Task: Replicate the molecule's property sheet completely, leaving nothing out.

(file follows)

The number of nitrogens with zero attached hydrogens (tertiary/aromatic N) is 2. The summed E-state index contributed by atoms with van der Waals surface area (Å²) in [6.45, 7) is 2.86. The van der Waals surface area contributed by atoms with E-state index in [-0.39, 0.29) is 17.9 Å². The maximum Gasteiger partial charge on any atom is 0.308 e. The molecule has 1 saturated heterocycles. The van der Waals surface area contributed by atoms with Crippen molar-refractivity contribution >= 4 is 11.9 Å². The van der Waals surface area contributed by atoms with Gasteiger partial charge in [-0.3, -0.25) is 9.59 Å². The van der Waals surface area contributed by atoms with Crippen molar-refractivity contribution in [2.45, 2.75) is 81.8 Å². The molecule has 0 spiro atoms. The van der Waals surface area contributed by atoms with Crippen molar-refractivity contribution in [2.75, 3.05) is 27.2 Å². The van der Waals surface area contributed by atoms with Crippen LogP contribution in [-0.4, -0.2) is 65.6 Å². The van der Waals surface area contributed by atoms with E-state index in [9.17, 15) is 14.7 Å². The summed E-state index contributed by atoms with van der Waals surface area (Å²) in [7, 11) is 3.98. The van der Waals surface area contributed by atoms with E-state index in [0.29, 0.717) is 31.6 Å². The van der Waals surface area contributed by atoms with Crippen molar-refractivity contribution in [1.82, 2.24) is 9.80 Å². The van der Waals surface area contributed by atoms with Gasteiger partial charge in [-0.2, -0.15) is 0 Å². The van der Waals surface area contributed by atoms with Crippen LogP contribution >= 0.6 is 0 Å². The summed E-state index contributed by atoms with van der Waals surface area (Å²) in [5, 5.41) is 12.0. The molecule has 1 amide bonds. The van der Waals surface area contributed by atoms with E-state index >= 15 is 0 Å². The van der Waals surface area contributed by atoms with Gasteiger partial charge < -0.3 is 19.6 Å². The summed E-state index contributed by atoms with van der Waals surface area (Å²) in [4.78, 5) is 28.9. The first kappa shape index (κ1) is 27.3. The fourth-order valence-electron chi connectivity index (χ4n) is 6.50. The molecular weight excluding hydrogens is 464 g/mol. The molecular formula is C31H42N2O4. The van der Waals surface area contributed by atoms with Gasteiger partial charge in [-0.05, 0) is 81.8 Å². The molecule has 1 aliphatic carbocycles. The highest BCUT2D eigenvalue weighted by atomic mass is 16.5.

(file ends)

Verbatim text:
The number of nitrogens with zero attached hydrogens (tertiary/aromatic N) is 2. The summed E-state index contributed by atoms with van der Waals surface area (Å²) in [6.45, 7) is 2.86. The van der Waals surface area contributed by atoms with E-state index in [-0.39, 0.29) is 17.9 Å². The maximum Gasteiger partial charge on any atom is 0.308 e. The molecule has 1 saturated heterocycles. The van der Waals surface area contributed by atoms with Crippen molar-refractivity contribution >= 4 is 11.9 Å². The van der Waals surface area contributed by atoms with Gasteiger partial charge in [-0.3, -0.25) is 9.59 Å². The van der Waals surface area contributed by atoms with Crippen molar-refractivity contribution in [2.45, 2.75) is 81.8 Å². The molecule has 0 spiro atoms. The van der Waals surface area contributed by atoms with Crippen molar-refractivity contribution in [2.75, 3.05) is 27.2 Å². The van der Waals surface area contributed by atoms with Crippen LogP contribution in [-0.4, -0.2) is 65.6 Å². The van der Waals surface area contributed by atoms with E-state index in [9.17, 15) is 14.7 Å². The summed E-state index contributed by atoms with van der Waals surface area (Å²) in [7, 11) is 3.98. The van der Waals surface area contributed by atoms with E-state index in [0.29, 0.717) is 31.6 Å². The van der Waals surface area contributed by atoms with Crippen molar-refractivity contribution in [1.82, 2.24) is 9.80 Å². The van der Waals surface area contributed by atoms with Gasteiger partial charge in [-0.2, -0.15) is 0 Å². The van der Waals surface area contributed by atoms with Crippen LogP contribution >= 0.6 is 0 Å². The summed E-state index contributed by atoms with van der Waals surface area (Å²) in [5, 5.41) is 12.0. The molecule has 1 amide bonds. The van der Waals surface area contributed by atoms with E-state index >= 15 is 0 Å². The van der Waals surface area contributed by atoms with Gasteiger partial charge < -0.3 is 19.6 Å². The summed E-state index contributed by atoms with van der Waals surface area (Å²) in [4.78, 5) is 28.9. The first kappa shape index (κ1) is 27.3. The fourth-order valence-electron chi connectivity index (χ4n) is 6.50. The molecular weight excluding hydrogens is 464 g/mol. The molecular formula is C31H42N2O4. The van der Waals surface area contributed by atoms with Gasteiger partial charge in [-0.05, 0) is 81.8 Å². The molecule has 1 aliphatic carbocycles. The highest BCUT2D eigenvalue weighted by atomic mass is 16.5.